Yet even when thus caught and snared in fivefold wise, the Bodhisatta, as he hung upon the Yakkha, was still fearless, still undaunted. And the monster thought to himself, “This is a very lion among men, a hero without a peer, and no mere man. Though he is caught in the clutches of a Yakkha like me, yet not so much as a tremor does he exhibit. Never, since I first took to slaying travellers upon this road, have I seen a man to equal him. How comes it that he is not frightened?” Not daring to devour the Bodhisatta offhand, he said: “How is it, young brahmin, that you have no fear of death?”
“Why should I?” answered the Bodhisatta. “Each life must surely have its destined death. Moreover, within my body is a sword of adamant, which you will never digest, if you eat me. It will chop your inwards into mincemeat, and my death will involve yours too. Therefore it is that I have no fear.” (By this, it is said, the Bodhisatta meant the Sword of Knowledge, which was within him.)
Hereon, the Yakkha fell to thinking. “This young brahmin is speaking the truth and nothing but the truth,” thought he. “Not a morsel so big as a pea could I digest of such a hero. I’ll let him go.” And, so, in fear of his life, he let the Bodhisatta go free, saying: “Young brahmin, you are a lion among men; I will not eat you. Go forth from my hand, even as the moon from the jaws of Rāhu, and return to gladden the hearts of your kinsfolk, your friends, and your country.”
“As for myself; Yakkha,” answered the Bodhisatta, “I will go. As for you, it was your defilements in bygone days that caused you to be reborn a ravening, murderous, flesh-eating Yakkha; and, if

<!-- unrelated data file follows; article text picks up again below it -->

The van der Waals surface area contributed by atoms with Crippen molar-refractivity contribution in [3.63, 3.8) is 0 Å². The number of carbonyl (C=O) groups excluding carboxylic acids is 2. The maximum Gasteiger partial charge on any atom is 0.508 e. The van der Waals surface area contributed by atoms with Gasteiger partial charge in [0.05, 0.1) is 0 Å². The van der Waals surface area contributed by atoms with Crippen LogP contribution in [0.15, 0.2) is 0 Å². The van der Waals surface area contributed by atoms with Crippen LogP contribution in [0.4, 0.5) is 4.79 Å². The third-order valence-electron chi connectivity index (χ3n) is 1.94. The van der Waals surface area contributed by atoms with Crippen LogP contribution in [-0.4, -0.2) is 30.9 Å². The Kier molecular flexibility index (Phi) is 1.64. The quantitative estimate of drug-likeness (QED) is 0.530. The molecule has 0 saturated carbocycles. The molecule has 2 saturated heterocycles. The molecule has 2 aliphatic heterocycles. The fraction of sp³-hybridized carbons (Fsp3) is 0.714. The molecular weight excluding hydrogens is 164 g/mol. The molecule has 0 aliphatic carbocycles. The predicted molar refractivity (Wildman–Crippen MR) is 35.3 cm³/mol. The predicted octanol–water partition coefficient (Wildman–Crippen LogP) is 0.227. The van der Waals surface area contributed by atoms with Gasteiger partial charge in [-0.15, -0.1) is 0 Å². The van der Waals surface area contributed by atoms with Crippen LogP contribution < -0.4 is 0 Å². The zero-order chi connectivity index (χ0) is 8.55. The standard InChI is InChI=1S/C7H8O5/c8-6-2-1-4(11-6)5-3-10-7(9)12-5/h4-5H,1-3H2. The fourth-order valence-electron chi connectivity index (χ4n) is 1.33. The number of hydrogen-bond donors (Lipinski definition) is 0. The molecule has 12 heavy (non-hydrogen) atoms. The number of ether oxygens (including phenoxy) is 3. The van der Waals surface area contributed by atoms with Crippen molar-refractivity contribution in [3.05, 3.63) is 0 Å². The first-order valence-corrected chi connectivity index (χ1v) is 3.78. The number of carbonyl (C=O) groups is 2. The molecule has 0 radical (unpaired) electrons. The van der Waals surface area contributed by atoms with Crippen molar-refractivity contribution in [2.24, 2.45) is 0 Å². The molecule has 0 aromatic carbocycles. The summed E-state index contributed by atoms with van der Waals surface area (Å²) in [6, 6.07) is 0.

In this and other ways the Bodhisatta showed the evil consequences of the five bad courses, and the blessing that comes of the five good courses; and so wrought in divers ways upon that Yakkha’s fears that by his teaching he converted the monster, imbuing him with self-denial and establishing him in the Five Precepts. Then making the Yakkha the Devatā of that forest, with a right to levy dues, Or, perhaps, “to whom sacrifices should be offered.” The translation in the text suggests a popular theory of the evolution of the tax-collector. See also No. 155. and charging him to remain steadfast, the Bodhisatta went his way, making known the change in the Yakkha’s mood as he issued from the forest. And in the end he came, armed with the five weapons, to the city of Benares, and presented himself before his parents. In later days, when king, he was a righteous ruler; and after a life spent in generosity and other good works he passed away to fare thereafter according to his deeds.
This lesson ended, the Teacher, after Fully Awakening, recited this verse:
1. “When no attachment hampers heart or mind,
When righteousness is practised peace to win,
He who so walks, shall gain the victory
And all the fetters utterly destroy.” See Ja 56 and 156.
When he had thus led his teaching up to Arahatship as its crowning point, the Teacher went on to preach the Four Truths, at the close whereof that monk became an Arahat. Also, the Teacher showed the connection, and identified the Jātaka by saying: “Aṅgulimāla Aṅgulimāla, a bandit who wore a necklace of his victims’ fingers, was converted by the Buddha and became an Arahat. cf. MN No. 86. was the Yakkha of those days, and I myself prince Pañcāvudha.”
last updated: November 2021